POETIC ANALYSIS: Robert Frost is pre-occupied with the description of birches, which are very slender trees with thin outer cover or bark which easily peels. These slender trees (birches) grow amidst other trees and swing from side to side making the speaker think that someone is swinging it, he says:

When I see birches bend left or right

Across the lines of straighter darker trees

I like to think some boy’s been swinging them

It is not only boys that swing the birches, “ice” do. 

In fact, swinging alone does not make the birches to bend down and stay but ice can do so especially when the birches are covered by ice on a sunny winter morning after rain. The following lines capture this message:

“But swinging doesn’t bend them down to stay. 

“As ice-storms do…“

The speaker reveals that when there is an ice storm after a rain, these birches are covered with ice which forces the slender trees to bend. As the “breeze” begins to blow, the birches are swayed about and the ice cove1ng the trees hit/clash among themselves and cause some clicking sound. As these ice on the birches hit amongst themselves, they crack and fall off. Then as the sun becomes hotter, the “ice on the birches begin to melt and pour down in torrent like an avalanche as observed by the speaker in these lines: Soon, the suns warmth makes them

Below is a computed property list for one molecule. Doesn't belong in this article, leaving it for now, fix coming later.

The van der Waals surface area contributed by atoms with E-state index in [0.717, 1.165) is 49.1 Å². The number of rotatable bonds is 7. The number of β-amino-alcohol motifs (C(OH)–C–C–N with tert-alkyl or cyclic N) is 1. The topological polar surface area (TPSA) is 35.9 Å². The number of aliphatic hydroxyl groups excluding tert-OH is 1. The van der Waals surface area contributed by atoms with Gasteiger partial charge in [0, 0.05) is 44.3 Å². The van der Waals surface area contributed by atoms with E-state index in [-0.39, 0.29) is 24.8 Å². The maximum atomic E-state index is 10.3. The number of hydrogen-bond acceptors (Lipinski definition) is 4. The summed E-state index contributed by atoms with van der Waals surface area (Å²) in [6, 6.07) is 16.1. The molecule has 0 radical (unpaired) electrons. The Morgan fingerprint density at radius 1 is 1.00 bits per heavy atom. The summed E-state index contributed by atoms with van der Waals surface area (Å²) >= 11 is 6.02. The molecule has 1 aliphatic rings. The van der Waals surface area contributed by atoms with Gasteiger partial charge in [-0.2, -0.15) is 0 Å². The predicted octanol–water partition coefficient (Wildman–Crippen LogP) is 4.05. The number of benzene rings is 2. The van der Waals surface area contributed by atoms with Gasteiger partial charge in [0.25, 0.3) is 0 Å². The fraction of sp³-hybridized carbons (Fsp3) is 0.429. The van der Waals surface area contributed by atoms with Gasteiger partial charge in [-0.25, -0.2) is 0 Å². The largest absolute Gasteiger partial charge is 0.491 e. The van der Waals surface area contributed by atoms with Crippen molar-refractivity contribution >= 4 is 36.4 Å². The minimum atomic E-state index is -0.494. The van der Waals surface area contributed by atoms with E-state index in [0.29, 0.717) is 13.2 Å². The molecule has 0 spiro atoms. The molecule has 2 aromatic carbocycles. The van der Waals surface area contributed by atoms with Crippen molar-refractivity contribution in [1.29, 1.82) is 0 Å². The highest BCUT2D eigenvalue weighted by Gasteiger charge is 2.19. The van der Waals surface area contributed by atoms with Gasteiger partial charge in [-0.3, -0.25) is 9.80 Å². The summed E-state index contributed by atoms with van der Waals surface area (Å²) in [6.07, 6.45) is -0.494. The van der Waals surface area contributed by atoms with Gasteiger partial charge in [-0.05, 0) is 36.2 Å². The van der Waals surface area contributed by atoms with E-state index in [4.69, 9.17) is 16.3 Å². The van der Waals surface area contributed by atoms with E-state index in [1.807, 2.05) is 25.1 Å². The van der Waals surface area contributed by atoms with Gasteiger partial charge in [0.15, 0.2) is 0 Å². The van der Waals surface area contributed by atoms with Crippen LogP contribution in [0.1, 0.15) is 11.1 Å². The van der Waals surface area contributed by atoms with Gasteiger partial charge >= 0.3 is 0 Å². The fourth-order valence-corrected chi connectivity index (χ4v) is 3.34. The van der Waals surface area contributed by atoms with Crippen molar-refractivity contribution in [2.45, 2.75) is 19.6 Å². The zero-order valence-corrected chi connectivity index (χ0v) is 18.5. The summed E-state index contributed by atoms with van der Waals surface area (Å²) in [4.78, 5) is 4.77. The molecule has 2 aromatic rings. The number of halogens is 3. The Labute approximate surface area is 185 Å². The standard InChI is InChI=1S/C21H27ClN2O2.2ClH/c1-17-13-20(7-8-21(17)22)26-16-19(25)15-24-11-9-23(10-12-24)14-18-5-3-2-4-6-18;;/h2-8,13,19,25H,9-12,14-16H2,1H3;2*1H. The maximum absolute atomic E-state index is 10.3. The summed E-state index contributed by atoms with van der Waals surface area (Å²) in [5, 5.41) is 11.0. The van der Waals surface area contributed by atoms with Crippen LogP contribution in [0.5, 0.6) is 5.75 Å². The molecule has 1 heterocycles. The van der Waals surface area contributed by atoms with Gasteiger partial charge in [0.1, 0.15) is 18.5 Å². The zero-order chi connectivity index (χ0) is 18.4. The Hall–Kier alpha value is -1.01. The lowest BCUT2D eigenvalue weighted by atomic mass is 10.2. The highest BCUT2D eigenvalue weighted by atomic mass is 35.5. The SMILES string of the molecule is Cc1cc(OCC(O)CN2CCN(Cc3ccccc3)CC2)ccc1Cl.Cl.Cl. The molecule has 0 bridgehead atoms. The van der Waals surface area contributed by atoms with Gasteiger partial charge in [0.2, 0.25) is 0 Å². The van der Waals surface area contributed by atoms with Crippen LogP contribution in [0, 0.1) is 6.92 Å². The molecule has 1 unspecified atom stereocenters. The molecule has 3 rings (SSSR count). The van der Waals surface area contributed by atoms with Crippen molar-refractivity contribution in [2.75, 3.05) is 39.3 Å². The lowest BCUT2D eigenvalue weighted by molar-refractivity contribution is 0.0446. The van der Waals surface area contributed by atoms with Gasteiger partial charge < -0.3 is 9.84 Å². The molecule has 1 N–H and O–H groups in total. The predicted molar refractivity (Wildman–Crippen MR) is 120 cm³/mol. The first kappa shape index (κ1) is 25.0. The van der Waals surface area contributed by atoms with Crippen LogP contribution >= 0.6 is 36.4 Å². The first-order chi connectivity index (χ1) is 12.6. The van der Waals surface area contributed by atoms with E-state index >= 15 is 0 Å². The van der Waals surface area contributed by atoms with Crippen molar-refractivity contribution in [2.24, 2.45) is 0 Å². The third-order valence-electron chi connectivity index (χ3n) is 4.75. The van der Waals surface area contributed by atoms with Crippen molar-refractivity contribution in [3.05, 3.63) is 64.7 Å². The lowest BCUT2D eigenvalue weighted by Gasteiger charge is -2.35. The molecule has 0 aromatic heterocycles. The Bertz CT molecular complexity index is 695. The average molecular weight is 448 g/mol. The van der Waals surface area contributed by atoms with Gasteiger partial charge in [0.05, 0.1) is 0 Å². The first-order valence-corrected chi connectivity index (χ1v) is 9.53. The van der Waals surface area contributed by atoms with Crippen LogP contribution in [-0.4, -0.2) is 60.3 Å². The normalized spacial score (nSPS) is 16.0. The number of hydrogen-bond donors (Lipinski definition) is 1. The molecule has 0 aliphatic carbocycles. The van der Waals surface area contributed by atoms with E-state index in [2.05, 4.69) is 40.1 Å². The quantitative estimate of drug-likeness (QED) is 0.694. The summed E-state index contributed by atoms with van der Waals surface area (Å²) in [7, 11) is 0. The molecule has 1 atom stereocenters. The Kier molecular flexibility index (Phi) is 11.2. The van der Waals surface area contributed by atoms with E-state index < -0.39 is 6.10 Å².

Shed crystal shells,

Shattering and avalanching on the snow crust…


When this happens, it seems the dome of the heaven is falling down; (that is the sky). However, the poet goes on to suggest that though these birches may swing and bend, they never break as a result. But when they are bent for a very long time, they never seem to straighten up again. We can get this message on the concluding lines of the third and last stanza of the poem. They are dragged to the withered…

And seem not to break

Though once they are bowed

So low for long, they never right themselves.

What these lines try to suggest is that these slender trees (birches) may not break, no matter the nature of wind that swings them or ice storm that covers them. However, when they are dragged to “bow so low for long”, they may never become right again.

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